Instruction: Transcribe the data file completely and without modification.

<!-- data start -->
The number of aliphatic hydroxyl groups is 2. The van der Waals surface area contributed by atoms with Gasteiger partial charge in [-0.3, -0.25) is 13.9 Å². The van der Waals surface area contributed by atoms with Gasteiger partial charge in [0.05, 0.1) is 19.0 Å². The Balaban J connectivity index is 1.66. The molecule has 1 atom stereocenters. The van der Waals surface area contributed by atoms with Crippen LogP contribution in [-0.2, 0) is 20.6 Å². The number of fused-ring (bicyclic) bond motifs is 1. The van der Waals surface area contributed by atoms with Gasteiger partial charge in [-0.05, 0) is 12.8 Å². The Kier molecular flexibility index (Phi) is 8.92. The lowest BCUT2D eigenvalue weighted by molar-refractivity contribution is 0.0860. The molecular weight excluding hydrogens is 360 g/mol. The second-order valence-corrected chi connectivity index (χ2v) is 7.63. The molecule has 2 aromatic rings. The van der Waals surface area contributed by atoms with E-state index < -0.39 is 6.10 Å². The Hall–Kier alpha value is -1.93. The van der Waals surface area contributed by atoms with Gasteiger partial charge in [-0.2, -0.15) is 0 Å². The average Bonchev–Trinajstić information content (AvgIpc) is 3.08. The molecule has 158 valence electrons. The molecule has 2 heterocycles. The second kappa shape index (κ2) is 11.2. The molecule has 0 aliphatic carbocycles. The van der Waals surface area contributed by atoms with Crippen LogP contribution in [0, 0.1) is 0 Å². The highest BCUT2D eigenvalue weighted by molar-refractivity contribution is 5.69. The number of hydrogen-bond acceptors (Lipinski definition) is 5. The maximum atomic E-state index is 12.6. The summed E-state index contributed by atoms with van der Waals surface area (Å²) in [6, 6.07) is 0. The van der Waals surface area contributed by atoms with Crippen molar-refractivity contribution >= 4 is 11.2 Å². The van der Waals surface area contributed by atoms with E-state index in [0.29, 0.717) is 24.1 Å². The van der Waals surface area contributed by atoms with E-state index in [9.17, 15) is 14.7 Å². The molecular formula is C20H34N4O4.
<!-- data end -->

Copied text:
The number of aliphatic hydroxyl groups is 2. The van der Waals surface area contributed by atoms with Gasteiger partial charge in [-0.3, -0.25) is 13.9 Å². The van der Waals surface area contributed by atoms with Gasteiger partial charge in [0.05, 0.1) is 19.0 Å². The Balaban J connectivity index is 1.66. The molecule has 1 atom stereocenters. The van der Waals surface area contributed by atoms with Crippen LogP contribution in [-0.2, 0) is 20.6 Å². The number of fused-ring (bicyclic) bond motifs is 1. The van der Waals surface area contributed by atoms with Gasteiger partial charge in [-0.05, 0) is 12.8 Å². The Kier molecular flexibility index (Phi) is 8.92. The lowest BCUT2D eigenvalue weighted by molar-refractivity contribution is 0.0860. The molecular weight excluding hydrogens is 360 g/mol. The second-order valence-corrected chi connectivity index (χ2v) is 7.63. The molecule has 2 aromatic rings. The van der Waals surface area contributed by atoms with E-state index < -0.39 is 6.10 Å². The Hall–Kier alpha value is -1.93. The van der Waals surface area contributed by atoms with Gasteiger partial charge in [-0.2, -0.15) is 0 Å². The average Bonchev–Trinajstić information content (AvgIpc) is 3.08. The molecule has 158 valence electrons. The molecule has 2 heterocycles. The second kappa shape index (κ2) is 11.2. The molecule has 0 aliphatic carbocycles. The van der Waals surface area contributed by atoms with Crippen LogP contribution in [0, 0.1) is 0 Å². The highest BCUT2D eigenvalue weighted by molar-refractivity contribution is 5.69. The number of hydrogen-bond acceptors (Lipinski definition) is 5. The maximum atomic E-state index is 12.6. The summed E-state index contributed by atoms with van der Waals surface area (Å²) in [6, 6.07) is 0. The van der Waals surface area contributed by atoms with Crippen molar-refractivity contribution >= 4 is 11.2 Å². The van der Waals surface area contributed by atoms with E-state index in [0.29, 0.717) is 24.1 Å². The van der Waals surface area contributed by atoms with E-state index in [9.17, 15) is 14.7 Å². The molecular formula is C20H34N4O4.